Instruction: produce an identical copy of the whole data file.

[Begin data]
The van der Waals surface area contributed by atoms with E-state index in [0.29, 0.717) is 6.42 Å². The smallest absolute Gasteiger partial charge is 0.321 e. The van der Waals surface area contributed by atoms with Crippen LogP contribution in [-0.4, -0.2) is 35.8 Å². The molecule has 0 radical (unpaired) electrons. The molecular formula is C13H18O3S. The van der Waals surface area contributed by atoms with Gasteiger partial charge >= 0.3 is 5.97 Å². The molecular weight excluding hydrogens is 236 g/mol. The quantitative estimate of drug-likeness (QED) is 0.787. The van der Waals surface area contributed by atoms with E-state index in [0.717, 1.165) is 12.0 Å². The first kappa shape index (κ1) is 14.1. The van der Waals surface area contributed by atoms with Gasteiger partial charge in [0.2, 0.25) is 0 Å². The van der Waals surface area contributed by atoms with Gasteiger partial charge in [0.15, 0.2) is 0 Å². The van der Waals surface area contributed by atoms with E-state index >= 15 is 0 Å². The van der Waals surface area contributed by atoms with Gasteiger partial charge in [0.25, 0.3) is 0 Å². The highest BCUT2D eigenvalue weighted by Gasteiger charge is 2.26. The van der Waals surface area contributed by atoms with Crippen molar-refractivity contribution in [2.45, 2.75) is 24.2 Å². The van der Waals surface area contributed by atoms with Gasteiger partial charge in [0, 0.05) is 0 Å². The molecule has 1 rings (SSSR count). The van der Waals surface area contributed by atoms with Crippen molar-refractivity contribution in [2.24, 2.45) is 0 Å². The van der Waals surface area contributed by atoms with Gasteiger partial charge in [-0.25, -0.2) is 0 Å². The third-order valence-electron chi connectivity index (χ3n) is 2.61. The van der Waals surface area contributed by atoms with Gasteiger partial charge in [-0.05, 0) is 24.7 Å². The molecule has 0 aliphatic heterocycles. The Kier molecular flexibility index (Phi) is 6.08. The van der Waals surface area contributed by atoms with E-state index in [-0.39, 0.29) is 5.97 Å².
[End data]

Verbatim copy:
The van der Waals surface area contributed by atoms with E-state index in [0.29, 0.717) is 6.42 Å². The smallest absolute Gasteiger partial charge is 0.321 e. The van der Waals surface area contributed by atoms with Crippen LogP contribution in [-0.4, -0.2) is 35.8 Å². The molecule has 0 radical (unpaired) electrons. The molecular formula is C13H18O3S. The van der Waals surface area contributed by atoms with Gasteiger partial charge >= 0.3 is 5.97 Å². The molecular weight excluding hydrogens is 236 g/mol. The quantitative estimate of drug-likeness (QED) is 0.787. The van der Waals surface area contributed by atoms with E-state index in [0.717, 1.165) is 12.0 Å². The first kappa shape index (κ1) is 14.1. The van der Waals surface area contributed by atoms with Gasteiger partial charge in [0.2, 0.25) is 0 Å². The van der Waals surface area contributed by atoms with Gasteiger partial charge in [0.15, 0.2) is 0 Å². The van der Waals surface area contributed by atoms with E-state index >= 15 is 0 Å². The van der Waals surface area contributed by atoms with Gasteiger partial charge in [0.25, 0.3) is 0 Å². The highest BCUT2D eigenvalue weighted by Gasteiger charge is 2.26. The van der Waals surface area contributed by atoms with Crippen molar-refractivity contribution in [2.45, 2.75) is 24.2 Å². The van der Waals surface area contributed by atoms with Gasteiger partial charge in [0, 0.05) is 0 Å². The molecule has 1 rings (SSSR count). The van der Waals surface area contributed by atoms with Crippen molar-refractivity contribution in [2.24, 2.45) is 0 Å². The van der Waals surface area contributed by atoms with Gasteiger partial charge in [-0.25, -0.2) is 0 Å². The third-order valence-electron chi connectivity index (χ3n) is 2.61. The van der Waals surface area contributed by atoms with Gasteiger partial charge in [-0.05, 0) is 24.7 Å². The molecule has 0 aliphatic heterocycles. The Kier molecular flexibility index (Phi) is 6.08. The van der Waals surface area contributed by atoms with E-state index in [-0.39, 0.29) is 5.97 Å².